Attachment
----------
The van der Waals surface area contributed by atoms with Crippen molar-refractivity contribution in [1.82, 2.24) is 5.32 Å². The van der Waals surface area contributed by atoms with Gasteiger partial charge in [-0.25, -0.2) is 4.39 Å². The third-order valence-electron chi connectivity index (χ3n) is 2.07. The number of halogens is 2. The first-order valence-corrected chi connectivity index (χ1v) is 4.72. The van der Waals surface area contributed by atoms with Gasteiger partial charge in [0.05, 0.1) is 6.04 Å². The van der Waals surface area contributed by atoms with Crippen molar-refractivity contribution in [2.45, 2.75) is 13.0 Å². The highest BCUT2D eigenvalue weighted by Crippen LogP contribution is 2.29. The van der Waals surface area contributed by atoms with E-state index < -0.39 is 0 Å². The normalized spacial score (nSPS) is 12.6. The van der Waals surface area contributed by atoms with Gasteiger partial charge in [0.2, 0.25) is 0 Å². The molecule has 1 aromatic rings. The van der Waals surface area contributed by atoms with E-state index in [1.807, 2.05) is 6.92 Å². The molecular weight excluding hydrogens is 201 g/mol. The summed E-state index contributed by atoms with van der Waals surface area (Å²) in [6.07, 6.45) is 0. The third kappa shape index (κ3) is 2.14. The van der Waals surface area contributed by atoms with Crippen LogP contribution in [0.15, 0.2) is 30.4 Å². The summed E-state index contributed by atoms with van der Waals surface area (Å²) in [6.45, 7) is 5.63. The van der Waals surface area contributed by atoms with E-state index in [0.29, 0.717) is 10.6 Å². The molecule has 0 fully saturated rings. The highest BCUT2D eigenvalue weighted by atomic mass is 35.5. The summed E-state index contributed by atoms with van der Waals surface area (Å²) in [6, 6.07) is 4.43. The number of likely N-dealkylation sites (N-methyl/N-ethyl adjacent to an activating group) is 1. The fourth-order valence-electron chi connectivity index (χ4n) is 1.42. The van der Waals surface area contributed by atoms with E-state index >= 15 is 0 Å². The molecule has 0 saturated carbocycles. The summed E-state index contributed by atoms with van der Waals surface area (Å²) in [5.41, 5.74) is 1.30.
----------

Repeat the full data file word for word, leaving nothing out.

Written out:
The van der Waals surface area contributed by atoms with Crippen molar-refractivity contribution in [1.82, 2.24) is 5.32 Å². The van der Waals surface area contributed by atoms with Gasteiger partial charge in [-0.25, -0.2) is 4.39 Å². The third-order valence-electron chi connectivity index (χ3n) is 2.07. The number of halogens is 2. The first-order valence-corrected chi connectivity index (χ1v) is 4.72. The van der Waals surface area contributed by atoms with Gasteiger partial charge in [0.05, 0.1) is 6.04 Å². The van der Waals surface area contributed by atoms with Crippen molar-refractivity contribution in [2.45, 2.75) is 13.0 Å². The highest BCUT2D eigenvalue weighted by Crippen LogP contribution is 2.29. The van der Waals surface area contributed by atoms with E-state index < -0.39 is 0 Å². The normalized spacial score (nSPS) is 12.6. The van der Waals surface area contributed by atoms with Gasteiger partial charge in [0.2, 0.25) is 0 Å². The molecule has 1 aromatic rings. The van der Waals surface area contributed by atoms with E-state index in [1.807, 2.05) is 6.92 Å². The molecular weight excluding hydrogens is 201 g/mol. The summed E-state index contributed by atoms with van der Waals surface area (Å²) in [6.07, 6.45) is 0. The third kappa shape index (κ3) is 2.14. The van der Waals surface area contributed by atoms with Crippen LogP contribution in [0.15, 0.2) is 30.4 Å². The summed E-state index contributed by atoms with van der Waals surface area (Å²) in [6.45, 7) is 5.63. The van der Waals surface area contributed by atoms with E-state index in [0.29, 0.717) is 10.6 Å². The molecule has 0 fully saturated rings. The highest BCUT2D eigenvalue weighted by atomic mass is 35.5. The summed E-state index contributed by atoms with van der Waals surface area (Å²) in [6, 6.07) is 4.43. The number of likely N-dealkylation sites (N-methyl/N-ethyl adjacent to an activating group) is 1. The fourth-order valence-electron chi connectivity index (χ4n) is 1.42. The van der Waals surface area contributed by atoms with E-state index >= 15 is 0 Å². The molecule has 0 saturated carbocycles. The summed E-state index contributed by atoms with van der Waals surface area (Å²) in [5.41, 5.74) is 1.30.